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JSON is good for something other than replacing XML! - Lindsey Kuper [entries|archive|friends|userinfo]
Lindsey Kuper

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JSON is good for something other than replacing XML! [Apr. 16th, 2007|11:17 pm]
Lindsey Kuper

So I had a big ol' generated JavaScript array of things like:

resources["psych_flashcards_8_3_0"] = new Array();
resources["psych_flashcards_8_3_0"]["name"] = "Flashcards: Operant Conditioning";
resources["psych_flashcards_8_3_0"]["url"] = "http://psychology.lindseys-job.com/flashcards/chapter8/section3/yes/this/is/fake/";
resources["psych_flashcards_8_3_0"]["type"] = "Flashcards";
resources["psych_flashcards_8_3_0"]["fileFormat"] = "html";

One of those for every index. 1422 indices. 7110 lines. 643 KB of JavaScript.

lindseykuper: It's a friggin' enormous .js file. There's probably a more efficient way for me to do that associative array
lindseykuper: like, an object or something
jes 5 1 9 9: javascript doesn't actually do much to distinguish between objects and arrays
jes 5 1 9 9: but you should have a look at JSON
lindseykuper: I've used it. I like it.
lindseykuper: yeah, that totally makes sense for this.
jes 5 1 9 9: I think your resources structure can be represented as JSON without changing any of the other javascript

I thought, "No way. No, it can't." But it turns out it totally can. Now I've got an object of things like

"psych_flashcards_8_3_0": {
"name": "Flashcards: Operant Conditioning",
"url": "http://psychology.lindseys-job.com/flashcards/chapter8/section3/yes/this/is/fake/",
"type": "Flashcards",
"fileFormat": "html"

It comes out to 374 KB. 40% less code, and the cool part is that nothing else had to change, because all my old code that used the double array indices still works. How great is that?

Okay, so this isn't rocket science, and a native speaker of JavaScript would probably have done something object-y right from the start instead of mucking about with huge two-dimensional associative arrays. But still, this is neat. I didn't know that objects and arrays were that interchangeable. And I've never heard of anyone using JSON for anything other than replacing XML.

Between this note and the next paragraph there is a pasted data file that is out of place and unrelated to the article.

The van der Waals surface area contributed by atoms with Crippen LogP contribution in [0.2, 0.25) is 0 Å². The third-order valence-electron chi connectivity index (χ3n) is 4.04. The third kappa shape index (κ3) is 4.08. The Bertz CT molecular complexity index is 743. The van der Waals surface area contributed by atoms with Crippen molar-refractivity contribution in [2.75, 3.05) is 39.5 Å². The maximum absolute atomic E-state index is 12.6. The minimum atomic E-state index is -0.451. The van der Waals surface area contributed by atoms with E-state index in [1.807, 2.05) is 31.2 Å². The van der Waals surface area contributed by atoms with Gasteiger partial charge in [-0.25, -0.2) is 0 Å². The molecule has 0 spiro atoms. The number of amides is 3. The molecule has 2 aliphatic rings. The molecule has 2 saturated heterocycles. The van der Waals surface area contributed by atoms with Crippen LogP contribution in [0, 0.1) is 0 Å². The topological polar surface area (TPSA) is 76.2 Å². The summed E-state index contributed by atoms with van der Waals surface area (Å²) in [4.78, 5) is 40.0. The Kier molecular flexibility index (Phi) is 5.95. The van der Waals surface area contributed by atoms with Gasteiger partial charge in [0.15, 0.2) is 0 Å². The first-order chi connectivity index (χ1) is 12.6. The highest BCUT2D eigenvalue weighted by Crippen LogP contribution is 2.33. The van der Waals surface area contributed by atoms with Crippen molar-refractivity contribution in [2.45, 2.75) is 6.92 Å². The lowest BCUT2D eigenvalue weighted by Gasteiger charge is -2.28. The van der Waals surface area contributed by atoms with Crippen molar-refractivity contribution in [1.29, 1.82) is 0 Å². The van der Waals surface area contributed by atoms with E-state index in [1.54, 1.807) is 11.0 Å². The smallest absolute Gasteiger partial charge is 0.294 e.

From: (Anonymous)
2007-04-17 03:30 pm (UTC)

Fun with JSON

If you haven't seen the SIMILE project from MIT, check it out.

They make a nice flat file database application with pretty presentation/manipulation tools. Seem pretty useful, if things don't get _too_ big.

You may also discover that Nixon was our second Quaker president after Herbert Hoover... will wonders never cease.

Put it on a Python... you'll enjoy it more:)
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[User Picture]From: lindseykuper
2007-04-17 07:38 pm (UTC)

Re: Fun with JSON

That's pretty slick. Yeah, we do it this way so we don't have to worry about server-side code.

I've often read that databases are overkill for this few items, and this makes me believe it.
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[User Picture]From: idealisms
2007-04-18 04:39 am (UTC)
Yeah, in JS there are no associative arrays, only Objects and regular Arrays (which are a special subclass of Object). Objects just happen to act like associative arrays. There are a few catches (like if you happen to have a property called toString, you can no longer serialize to a string), but for the most part, it's a decent data format with lots of language support these days.

On the other hand, if you need to support unicode, it wastes a lot of space because you end up with \uXXXX for each character.

Also, if your data needs to be private (i.e., relies on cookies to download), make sure to avoid Arrays.

On a side note, I've found sqlite to be good for small databases.
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[User Picture]From: lindseykuper
2007-04-18 05:03 pm (UTC)
No associative arrays. So, resources["psych_flashcards_8_3_0"] = new AnyOldObject(); would have made as much sense as resources["psych_flashcards_8_3_0"] = new Array(); anyway?
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[User Picture]From: lindseykuper
2007-04-18 05:06 pm (UTC)
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[User Picture]From: idealisms
2007-04-18 05:58 pm (UTC)
Yeah, as Mihai points out, Array doesn't have anything to do with associative arrays. Here's another article that explains the difference and why you shouldn't mix.

In your above example, AnyOldObject and Array are different. It would be like writing resources["psych_flashcards_8_3_0"] = {'foo': 'bar'} vs writing resources["psych_flashcards_8_3_0"] = ['foo', 'bar'].
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